If I'm reviewing a question that is being commented by users as too naive because it has serveal logical errors in the code statements. What should be the verdict of the review?

I'm referring to question

  • 2
    Is the question answerable? Is it not just a typographical error? Could it potentially help others with a similar issue (once the issue is isolated and exposed)? Review the question on these merits and see what you come up with. It's no standard way, but I feel that it's appropriate. – Makoto Apr 27 '14 at 5:21
  • It is not too naive. It has too many problems. OP has essentially dumped what appears to be the result of some random cut and paste into a question, then expects someone to fix all the problems. – juanchopanza Apr 27 '14 at 8:53

The linked question contains:

  • An actual error message
  • Code to reproduce this error message
  • The error seems to be caused by something else than a typo.

The question doesn't seem to be exceptionally good, but the question is still clear and answerable. The comments seem to point out the quality of the written code, but votes on questions should not be based on that. As long as the code allows someone to reproduce the problem, and the size of the code is reasonable, we shouldn't worry about the code. I would give an upvote if the score is < 1 (a little bit of reputation showing they are doing the right thing), or otherwise click "No action needed". In general, if the question isn't exceptionally good, I don't want to raise the score too much.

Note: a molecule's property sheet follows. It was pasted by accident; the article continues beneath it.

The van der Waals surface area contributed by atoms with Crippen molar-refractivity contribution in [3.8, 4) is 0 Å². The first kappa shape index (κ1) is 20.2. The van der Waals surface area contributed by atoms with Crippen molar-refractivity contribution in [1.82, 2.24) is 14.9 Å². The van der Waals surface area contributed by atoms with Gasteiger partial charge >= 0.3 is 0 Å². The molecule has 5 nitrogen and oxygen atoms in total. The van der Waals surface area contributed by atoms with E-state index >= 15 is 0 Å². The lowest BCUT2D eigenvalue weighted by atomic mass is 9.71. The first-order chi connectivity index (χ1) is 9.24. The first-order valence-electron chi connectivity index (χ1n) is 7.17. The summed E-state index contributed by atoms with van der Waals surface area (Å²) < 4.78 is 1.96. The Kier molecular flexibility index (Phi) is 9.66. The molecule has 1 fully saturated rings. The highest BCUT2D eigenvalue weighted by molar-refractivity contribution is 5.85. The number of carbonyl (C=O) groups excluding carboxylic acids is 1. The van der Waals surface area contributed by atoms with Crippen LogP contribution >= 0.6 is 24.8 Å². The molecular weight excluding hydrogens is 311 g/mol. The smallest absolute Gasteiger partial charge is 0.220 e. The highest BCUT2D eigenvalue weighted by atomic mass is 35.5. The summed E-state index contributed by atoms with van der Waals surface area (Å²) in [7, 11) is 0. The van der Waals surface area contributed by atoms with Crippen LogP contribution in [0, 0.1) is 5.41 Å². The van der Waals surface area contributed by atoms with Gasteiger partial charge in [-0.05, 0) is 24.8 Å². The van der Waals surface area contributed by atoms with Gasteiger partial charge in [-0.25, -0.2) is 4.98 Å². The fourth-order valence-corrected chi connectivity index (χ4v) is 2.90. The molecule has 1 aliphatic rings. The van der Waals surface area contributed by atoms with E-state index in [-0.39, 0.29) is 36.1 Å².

• 6
    "I would give an upvote if the score is < 1" - please don't. Voting should be independent on the existing votes. It is extremely annoying to downvote a post just to have it jump back to zero in a split second. – John Dvorak Apr 27 '14 at 6:47
  • This is pretty much the only case I upvote based on a score. I never 'correct' a score by downvoting. A first question that isn't necessarily bad should have some positive score, but I don't want to upvote a question that isn't exceptionally good for the sole reason it is the first question asked by an user. – Sumurai8 Apr 27 '14 at 6:54
  • 3
    "A first question that isn't necessarily bad should have some positive score" - I am not entirely sure about that. If a question isn't bad, but it isn't particularly useful or interesting either, there is no harm in keeping it at zero. – John Dvorak Apr 27 '14 at 6:57
  • @Sumurai8 I beleive that question doesn't show that the user made any research about the topic he is asking. I mean if you put a statement like cout << "Hello" outside the main method you don't know the basics of c++ and you should try to learn about it first before facing a bigger problem like trying to code a simple game. Personally I don't like questions that consists on chunks of code with simple grammatical errors. I just clicked No action needed. – rareyesdev Apr 28 '14 at 1:38

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